Although well-known, these arguments are still insufficient to carry the day. Not only does the distinction between "private" and "public" tend to weaken in the international environment as in the domestic environment, but legal prohibitions do not prevent subversive elements and foreign agitators from acting in their own fashion by other means. Standing the problem on its head, one might even wonder whether States are not chary of laying down over-strict rules in a field where they do not hesitate to use the association cover (internal or international) to achieve their own ends.

We must, rather, turn to the INGOs themselves to understand the difficulty, if not the impossibility, of regulating their participation in international life. The growth in size of the phenomenon is already in itself an obstacle to dialogue; however, the extreme diverseness of the association environment, which is such as to prevent any attempt to typify them, enhances the obstacle yet further. Whatever the degree of anarchy inter-state system may have reached, it remains a model of order and organization compared with the ceaseless, uncontrolled mushrooming of oddball INGOs: it is a French garden compared with an equatorial jungle.

No authority is at present in a position to represent this grouping or to negotiate on its behalf, and no authority could claim such an impossible task. The Union of International Associations (UIA), formed in Brussels in 1907, certainly attempted at one time to set up a "Federation". It had to give this up in 1953, to devote itself in accordance with article 3 of its Articles of Association to activities of "research, study, information, consultation, advice and services" which exclude any notion and any function of representation in the strict sense of the word.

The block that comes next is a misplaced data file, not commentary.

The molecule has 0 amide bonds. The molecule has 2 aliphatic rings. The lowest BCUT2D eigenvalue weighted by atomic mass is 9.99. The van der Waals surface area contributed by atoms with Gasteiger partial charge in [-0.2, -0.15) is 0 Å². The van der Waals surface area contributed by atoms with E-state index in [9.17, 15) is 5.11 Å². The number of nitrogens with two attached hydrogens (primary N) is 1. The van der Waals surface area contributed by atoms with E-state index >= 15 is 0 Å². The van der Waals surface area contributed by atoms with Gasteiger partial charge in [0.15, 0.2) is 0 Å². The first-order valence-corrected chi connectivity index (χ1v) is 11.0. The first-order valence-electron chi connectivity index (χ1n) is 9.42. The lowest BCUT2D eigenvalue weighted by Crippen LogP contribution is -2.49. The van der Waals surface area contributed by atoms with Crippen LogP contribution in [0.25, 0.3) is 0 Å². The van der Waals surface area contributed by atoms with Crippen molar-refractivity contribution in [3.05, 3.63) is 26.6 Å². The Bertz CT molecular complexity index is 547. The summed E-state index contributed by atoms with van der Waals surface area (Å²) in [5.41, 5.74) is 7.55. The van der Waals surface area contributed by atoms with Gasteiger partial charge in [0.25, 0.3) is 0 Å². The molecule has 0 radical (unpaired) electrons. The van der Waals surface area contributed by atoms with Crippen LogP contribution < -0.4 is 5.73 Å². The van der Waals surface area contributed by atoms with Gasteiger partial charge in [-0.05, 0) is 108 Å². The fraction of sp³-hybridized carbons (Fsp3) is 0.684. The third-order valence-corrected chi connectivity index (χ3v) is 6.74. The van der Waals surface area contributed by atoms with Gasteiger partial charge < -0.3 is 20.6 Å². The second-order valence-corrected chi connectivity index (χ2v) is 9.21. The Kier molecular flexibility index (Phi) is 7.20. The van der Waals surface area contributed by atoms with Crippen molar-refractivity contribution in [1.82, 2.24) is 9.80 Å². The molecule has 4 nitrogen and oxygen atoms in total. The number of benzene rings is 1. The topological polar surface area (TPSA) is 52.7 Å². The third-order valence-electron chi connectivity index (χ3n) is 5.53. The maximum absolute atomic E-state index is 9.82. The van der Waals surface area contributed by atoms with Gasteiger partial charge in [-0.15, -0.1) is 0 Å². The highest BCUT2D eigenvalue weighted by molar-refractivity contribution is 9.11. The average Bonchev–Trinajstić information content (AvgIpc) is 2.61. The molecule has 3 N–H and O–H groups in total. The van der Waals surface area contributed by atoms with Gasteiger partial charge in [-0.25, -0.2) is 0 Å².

In fact, we find that the "major" INGOs, those who live from their own resources or whose usefulness and good name have long been recognized (such as the International Chamber of Commerce), are not looking for any supplementary endowment in terms of a status that might impose unnecessary constraints on them; most of the INGOs that play an active part in the international cooperation sector gravitate around IGOs whose activities are in line with their objectives and manage to arrive at the necessary compromises with them for useful cooperation. "Consultative status", which covers these activities, can and must be improved, but progress must be sought on the part of the two categories of partner that exist: IGOs must do something about the discredit resulting through their lack of effectiveness, while the INGOs should look for improved balance between the set of convictions that underlie their purpose and the set of responsibilities that they sometimes lack.

Beyond this, one notes with satisfaction some positive progress, such as the Convention of the Council of Europe already mentioned. However, the barriers that remain and the persistence of a grey area within an ever-more substantial part of international activity are all too obvious. What we also know is that this legal vacuum relates to realities which must one day be tackled, as they will otherwise surface in due course in a more threatening form. But to fill the gaps, it is not enough to mark their existence; we must also try to understand the reasons for them. The legal tangle is never a coincidence but the outward sign of contradictions that are at work at the heart of society.